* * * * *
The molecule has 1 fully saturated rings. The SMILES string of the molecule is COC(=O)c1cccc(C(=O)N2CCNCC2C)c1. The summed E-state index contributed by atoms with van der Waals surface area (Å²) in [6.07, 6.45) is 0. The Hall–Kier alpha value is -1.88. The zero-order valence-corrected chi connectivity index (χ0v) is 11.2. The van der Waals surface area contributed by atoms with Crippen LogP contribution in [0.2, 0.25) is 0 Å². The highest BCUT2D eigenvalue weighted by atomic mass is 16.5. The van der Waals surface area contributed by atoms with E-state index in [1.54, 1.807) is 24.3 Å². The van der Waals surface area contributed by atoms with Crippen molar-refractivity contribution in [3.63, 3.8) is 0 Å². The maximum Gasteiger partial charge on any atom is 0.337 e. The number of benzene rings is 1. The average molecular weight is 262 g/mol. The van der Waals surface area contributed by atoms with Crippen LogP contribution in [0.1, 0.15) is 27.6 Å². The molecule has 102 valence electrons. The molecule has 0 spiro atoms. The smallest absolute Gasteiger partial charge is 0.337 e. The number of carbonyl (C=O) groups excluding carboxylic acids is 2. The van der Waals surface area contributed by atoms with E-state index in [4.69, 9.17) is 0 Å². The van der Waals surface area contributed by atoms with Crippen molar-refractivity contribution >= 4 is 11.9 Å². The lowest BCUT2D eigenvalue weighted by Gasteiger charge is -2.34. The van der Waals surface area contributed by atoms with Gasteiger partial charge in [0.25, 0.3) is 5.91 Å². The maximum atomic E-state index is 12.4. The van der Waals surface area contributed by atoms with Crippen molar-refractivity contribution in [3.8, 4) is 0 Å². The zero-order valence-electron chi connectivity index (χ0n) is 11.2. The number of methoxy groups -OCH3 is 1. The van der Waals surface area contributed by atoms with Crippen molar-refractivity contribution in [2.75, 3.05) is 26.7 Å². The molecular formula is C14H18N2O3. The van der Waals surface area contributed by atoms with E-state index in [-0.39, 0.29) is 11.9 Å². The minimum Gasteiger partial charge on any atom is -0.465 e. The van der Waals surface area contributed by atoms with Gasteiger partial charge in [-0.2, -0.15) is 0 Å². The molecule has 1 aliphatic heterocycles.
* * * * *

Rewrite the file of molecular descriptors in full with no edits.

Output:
The molecule has 1 fully saturated rings. The SMILES string of the molecule is COC(=O)c1cccc(C(=O)N2CCNCC2C)c1. The summed E-state index contributed by atoms with van der Waals surface area (Å²) in [6.07, 6.45) is 0. The Hall–Kier alpha value is -1.88. The zero-order valence-corrected chi connectivity index (χ0v) is 11.2. The van der Waals surface area contributed by atoms with Crippen LogP contribution in [0.2, 0.25) is 0 Å². The highest BCUT2D eigenvalue weighted by atomic mass is 16.5. The van der Waals surface area contributed by atoms with E-state index in [1.54, 1.807) is 24.3 Å². The van der Waals surface area contributed by atoms with Crippen molar-refractivity contribution in [3.63, 3.8) is 0 Å². The maximum Gasteiger partial charge on any atom is 0.337 e. The number of benzene rings is 1. The average molecular weight is 262 g/mol. The van der Waals surface area contributed by atoms with Crippen LogP contribution in [0.1, 0.15) is 27.6 Å². The molecule has 102 valence electrons. The molecule has 0 spiro atoms. The smallest absolute Gasteiger partial charge is 0.337 e. The number of carbonyl (C=O) groups excluding carboxylic acids is 2. The van der Waals surface area contributed by atoms with E-state index in [4.69, 9.17) is 0 Å². The van der Waals surface area contributed by atoms with Crippen molar-refractivity contribution >= 4 is 11.9 Å². The lowest BCUT2D eigenvalue weighted by Gasteiger charge is -2.34. The van der Waals surface area contributed by atoms with Gasteiger partial charge in [0.25, 0.3) is 5.91 Å². The maximum atomic E-state index is 12.4. The van der Waals surface area contributed by atoms with Crippen molar-refractivity contribution in [3.8, 4) is 0 Å². The zero-order valence-electron chi connectivity index (χ0n) is 11.2. The number of methoxy groups -OCH3 is 1. The van der Waals surface area contributed by atoms with Crippen molar-refractivity contribution in [2.75, 3.05) is 26.7 Å². The molecular formula is C14H18N2O3. The van der Waals surface area contributed by atoms with E-state index in [-0.39, 0.29) is 11.9 Å². The minimum Gasteiger partial charge on any atom is -0.465 e. The van der Waals surface area contributed by atoms with Gasteiger partial charge in [-0.2, -0.15) is 0 Å². The molecule has 1 aliphatic heterocycles.